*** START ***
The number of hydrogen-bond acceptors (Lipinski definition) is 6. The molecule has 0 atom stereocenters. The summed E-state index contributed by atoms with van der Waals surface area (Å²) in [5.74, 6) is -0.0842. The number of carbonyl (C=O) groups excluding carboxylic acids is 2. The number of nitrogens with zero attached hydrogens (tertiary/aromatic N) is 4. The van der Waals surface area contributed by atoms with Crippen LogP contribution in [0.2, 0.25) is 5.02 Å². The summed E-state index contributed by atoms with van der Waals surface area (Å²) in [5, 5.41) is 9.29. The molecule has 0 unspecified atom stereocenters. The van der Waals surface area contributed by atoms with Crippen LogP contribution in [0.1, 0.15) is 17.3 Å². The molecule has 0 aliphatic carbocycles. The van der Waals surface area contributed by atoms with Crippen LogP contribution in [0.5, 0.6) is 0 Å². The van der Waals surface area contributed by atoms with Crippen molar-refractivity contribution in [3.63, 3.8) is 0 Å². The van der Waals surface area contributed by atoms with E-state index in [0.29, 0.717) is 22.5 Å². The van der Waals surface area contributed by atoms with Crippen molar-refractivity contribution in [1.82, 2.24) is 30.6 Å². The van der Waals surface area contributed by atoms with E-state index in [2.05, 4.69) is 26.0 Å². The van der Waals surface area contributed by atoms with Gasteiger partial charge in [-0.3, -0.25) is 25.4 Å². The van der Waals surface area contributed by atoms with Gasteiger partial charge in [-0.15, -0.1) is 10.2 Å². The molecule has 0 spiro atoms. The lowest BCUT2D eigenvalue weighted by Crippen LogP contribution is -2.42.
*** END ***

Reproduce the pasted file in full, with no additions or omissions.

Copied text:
The number of hydrogen-bond acceptors (Lipinski definition) is 6. The molecule has 0 atom stereocenters. The summed E-state index contributed by atoms with van der Waals surface area (Å²) in [5.74, 6) is -0.0842. The number of carbonyl (C=O) groups excluding carboxylic acids is 2. The number of nitrogens with zero attached hydrogens (tertiary/aromatic N) is 4. The van der Waals surface area contributed by atoms with Crippen LogP contribution in [0.2, 0.25) is 5.02 Å². The summed E-state index contributed by atoms with van der Waals surface area (Å²) in [5, 5.41) is 9.29. The molecule has 0 unspecified atom stereocenters. The van der Waals surface area contributed by atoms with Crippen LogP contribution in [0.1, 0.15) is 17.3 Å². The molecule has 0 aliphatic carbocycles. The van der Waals surface area contributed by atoms with Crippen LogP contribution in [0.5, 0.6) is 0 Å². The van der Waals surface area contributed by atoms with Crippen molar-refractivity contribution in [3.63, 3.8) is 0 Å². The van der Waals surface area contributed by atoms with E-state index in [0.29, 0.717) is 22.5 Å². The van der Waals surface area contributed by atoms with Crippen molar-refractivity contribution in [1.82, 2.24) is 30.6 Å². The van der Waals surface area contributed by atoms with E-state index in [2.05, 4.69) is 26.0 Å². The van der Waals surface area contributed by atoms with Gasteiger partial charge in [-0.3, -0.25) is 25.4 Å². The van der Waals surface area contributed by atoms with Gasteiger partial charge in [-0.15, -0.1) is 10.2 Å². The molecule has 0 spiro atoms. The lowest BCUT2D eigenvalue weighted by Crippen LogP contribution is -2.42.